Celebrating Women’s Herstory Month at the USC Career Center: An Opportunity to Demand for Change in the Workplace

What is Women’s Herstory Month? 

Women’s Herstory Month (a feminist take on “Women’s History Month”) is dedicated to celebrate all the achievements and impacts that women have made in our society. Starting off solely as a week-long celebration, Congress expanded the celebration to dedicate the entire month of March to highlighting women’s accomplishments and contributions. As vital as this month is, we must continue to honor and commemorate women for their expertise and achievements all year long. 

How does this relate to the current workplace? 

Women’s experiences in the workplace remain a large area of study due to the gender disparities that continue to exist in the workforce. This past January, the Graduate Interns at the USC Career Center had the opportunity to create a workshop for Career Fest. I hosted a workshop called “Navigating Corporate Spaces/Leadership Roles as a Woman of Color”, where I used quantitative and qualitative data to shed light on how women are disproportionately underrepresented and underpaid compared to their male counterparts. 

  • 42% of women and 35% of men in Corporate America have felt burned out in the last few months (Burns et. al, 2021).
  • For every 100 men who advance in their careers, only 86 women do (Alexis Krivkovich).
  • As of June 2022, women held fewer than 45% of manager positions (Catalyst, 2021).

According to the Pew Research Center, an online resource which conducts studies to inform the public on current trends, the gender pay gap remains prominent within the workplace. One of their latest studies that pulled  data from demographic surveys such as the U.S. Census Bureau, found:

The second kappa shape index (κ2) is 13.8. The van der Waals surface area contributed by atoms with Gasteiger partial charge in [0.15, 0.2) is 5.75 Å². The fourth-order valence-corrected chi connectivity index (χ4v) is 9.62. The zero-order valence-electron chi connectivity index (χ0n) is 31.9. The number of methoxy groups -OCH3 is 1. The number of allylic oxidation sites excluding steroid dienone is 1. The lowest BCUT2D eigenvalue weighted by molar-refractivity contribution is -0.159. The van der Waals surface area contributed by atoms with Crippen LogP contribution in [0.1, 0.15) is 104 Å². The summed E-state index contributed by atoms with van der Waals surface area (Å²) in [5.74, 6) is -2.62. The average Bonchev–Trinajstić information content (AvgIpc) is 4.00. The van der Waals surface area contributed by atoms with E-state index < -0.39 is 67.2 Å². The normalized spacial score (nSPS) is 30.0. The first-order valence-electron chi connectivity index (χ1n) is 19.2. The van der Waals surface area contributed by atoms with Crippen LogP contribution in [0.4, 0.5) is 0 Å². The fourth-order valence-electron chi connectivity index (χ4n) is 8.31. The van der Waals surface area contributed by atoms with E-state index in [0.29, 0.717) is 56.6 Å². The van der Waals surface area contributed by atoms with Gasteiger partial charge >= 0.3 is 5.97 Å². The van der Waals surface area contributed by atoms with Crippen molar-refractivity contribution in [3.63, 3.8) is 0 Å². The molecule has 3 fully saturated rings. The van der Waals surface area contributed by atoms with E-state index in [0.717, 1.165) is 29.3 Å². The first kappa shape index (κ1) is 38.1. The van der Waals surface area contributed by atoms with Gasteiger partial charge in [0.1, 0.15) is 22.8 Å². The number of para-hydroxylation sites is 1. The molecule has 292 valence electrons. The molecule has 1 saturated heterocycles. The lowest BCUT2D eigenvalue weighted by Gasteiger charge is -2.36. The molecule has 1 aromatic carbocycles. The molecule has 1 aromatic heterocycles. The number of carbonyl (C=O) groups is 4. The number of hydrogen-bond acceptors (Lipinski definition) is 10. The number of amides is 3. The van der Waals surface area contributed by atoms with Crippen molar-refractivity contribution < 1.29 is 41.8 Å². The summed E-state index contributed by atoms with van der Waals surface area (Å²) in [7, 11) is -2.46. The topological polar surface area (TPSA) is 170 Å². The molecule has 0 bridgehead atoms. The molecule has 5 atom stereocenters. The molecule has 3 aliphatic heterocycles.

• Full-time, year-round working women earned 84% of what their male counterparts earned. 
  • Women ages 25 to 34 earned an average of 92 cents for every dollar earned by a man in the same age group – an 8-cent gap.
  • Men are more likely than women to be a boss or a top manager where they work (28% vs. 21%). 

Their article about the gender pay gap is available to read here.

A photo from the USC Women’s Conference of the main stage at Bovard Auditorium. A large screen in the center showcases the Conference’s 2023  logo.

USC Women’s Conference 2023

On March 3rd, the USC Alumni Association hosted their 15th annual USC Women’s Conference. As a current Graduate Intern at the USC Career Center, I had the honor and pleasure of attending the conference with my colleagues. There was an abundance of women of diverse backgrounds gathered in Alumni Park to empower and celebrate the achievements of Trojans from various industries. I was most excited to hear from Trojan Alumni who were willing to share how they have combated their own challenges and hope to inspire long-lasting change within different institutions (i.e. employment, housing, healthcare, justice system, etc.) to reduce equity gaps for marginalized groups.

At the opening ceremony, Nadine Watt, the USC Alumni Association President, set the stage by highlighting the ways in which women have continued to rise above adversity in male-dominated spaces. “For the first time ever”, she quoted, “over 10% of Fortune 500 companies are now led by women.” Additionally, 28% of those serving in Congress are women, and the first woman to ever become mayor of Los Angeles County, Karen Bass, is a proud Trojan Alumni.

The conference invited our very own President, Dr. Carol Folt, and Dr. Carmen Nava, member of USC’s Board of Trustees, to have a conversation about the ways that women can continue to “Knock Down Barriers and Empower Our Futures.”